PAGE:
The researchers also recognized that many previous papers used not only incorrect gene sets, but sometimes also conflicting gene names. To remedy the situation, they brought together the SARS-CoV-2 community and presented a set of recommendations for naming SARS-CoV-2 genes, in a separate paper published a few weeks ago in Virology.
In addition to the annotation work, the researchers also analyzed more than 1,800 mutations that have arisen in SARS-CoV-2 since it was first identified. For each gene, they compared how rapidly that particular gene has evolved in the past with how much it has evolved since the current pandemic began.
They found that in most cases, genes that evolved rapidly for long periods of time before the current pandemic have continued to do so, and those that tended to evolve slowly have maintained that trend. However, the researchers also identified exceptions to these patterns, which may shed light on how the virus has evolved as it has adapted to its new human host, Kellis said.
In one example, the researchers identified a region of the nucleocapsid protein that had many more mutations than expected from its historical evolution patterns. This protein region is also classified as a target of human B cells. Therefore, mutations in that region may help the virus evade the human immune system, Kellis said.
They wrote, “Cross-strain and within-strain evolutionary pressures agree, except for fewer-than-expected within-strain mutations in nsp3 and S1, and more-than-expected in nucleocapsid, which shows a cluster of mutations in a predicted B-cell epitope, suggesting immune-avoidance selection.”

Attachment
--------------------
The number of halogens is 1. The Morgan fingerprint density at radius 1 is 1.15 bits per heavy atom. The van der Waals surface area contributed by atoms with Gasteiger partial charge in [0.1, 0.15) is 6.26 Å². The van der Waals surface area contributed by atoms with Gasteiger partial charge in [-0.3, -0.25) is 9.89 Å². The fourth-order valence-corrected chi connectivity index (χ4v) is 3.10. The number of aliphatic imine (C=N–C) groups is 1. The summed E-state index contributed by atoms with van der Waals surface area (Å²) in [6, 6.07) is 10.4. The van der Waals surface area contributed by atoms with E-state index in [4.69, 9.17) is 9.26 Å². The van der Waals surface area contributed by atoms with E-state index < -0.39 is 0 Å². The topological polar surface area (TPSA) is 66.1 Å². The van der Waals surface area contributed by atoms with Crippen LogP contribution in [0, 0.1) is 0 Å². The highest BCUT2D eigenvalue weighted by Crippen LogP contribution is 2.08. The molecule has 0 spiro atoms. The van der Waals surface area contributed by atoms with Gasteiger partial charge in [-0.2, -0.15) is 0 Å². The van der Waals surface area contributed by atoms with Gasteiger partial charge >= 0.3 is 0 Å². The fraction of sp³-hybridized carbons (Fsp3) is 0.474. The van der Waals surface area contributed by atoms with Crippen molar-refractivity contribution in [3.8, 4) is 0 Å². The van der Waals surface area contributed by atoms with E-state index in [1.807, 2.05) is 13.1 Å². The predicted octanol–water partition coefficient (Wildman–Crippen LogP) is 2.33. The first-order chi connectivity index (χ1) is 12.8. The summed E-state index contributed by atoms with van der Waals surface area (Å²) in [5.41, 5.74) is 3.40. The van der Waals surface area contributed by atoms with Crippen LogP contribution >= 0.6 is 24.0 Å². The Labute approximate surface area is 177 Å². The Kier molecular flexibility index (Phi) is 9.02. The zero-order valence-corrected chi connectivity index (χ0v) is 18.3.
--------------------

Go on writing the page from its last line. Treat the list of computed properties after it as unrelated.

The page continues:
“The most accelerated region in the entire genome of SARS-CoV-2 is sitting smack in the middle of this nucleocapsid protein,” he added. “We speculate that those variants that don’t mutate that region get recognized by the human immune system and eliminated, whereas those variants that randomly accumulate mutations in that region are in fact better able to evade the human immune system and remain in circulation.”
The researchers also analyzed mutations that have arisen in variants of concern, such as the B.1.1.7 strain from England, the P.1 strain from Brazil, and the B.1.351 strain from South Africa. Many of the mutations that make those variants more dangerous are found in the spike protein, and help the virus spread faster and avoid the immune system. However, each of those variants carries other mutations as well.
“Each of those variants has more than 20 other mutations, and it’s important to know which of those are likely to be doing something and which aren’t,” Jungreis said. “So, we used our comparative genomics evidence to get a first-pass guess at which of these are likely to be important based on which ones were in conserved positions.”
The annotated gene set and mutation classifications are available in the University of California at Santa Cruz Genome Browser.
“We can now go and actually study the evolutionary context of these variants and understand how the current pandemic fits in that larger history,” Kellis said. “For strains that have many mutations, we can see which of these mutations are likely to be host-specific adaptations, and which mutations are perhaps nothing to write home about.”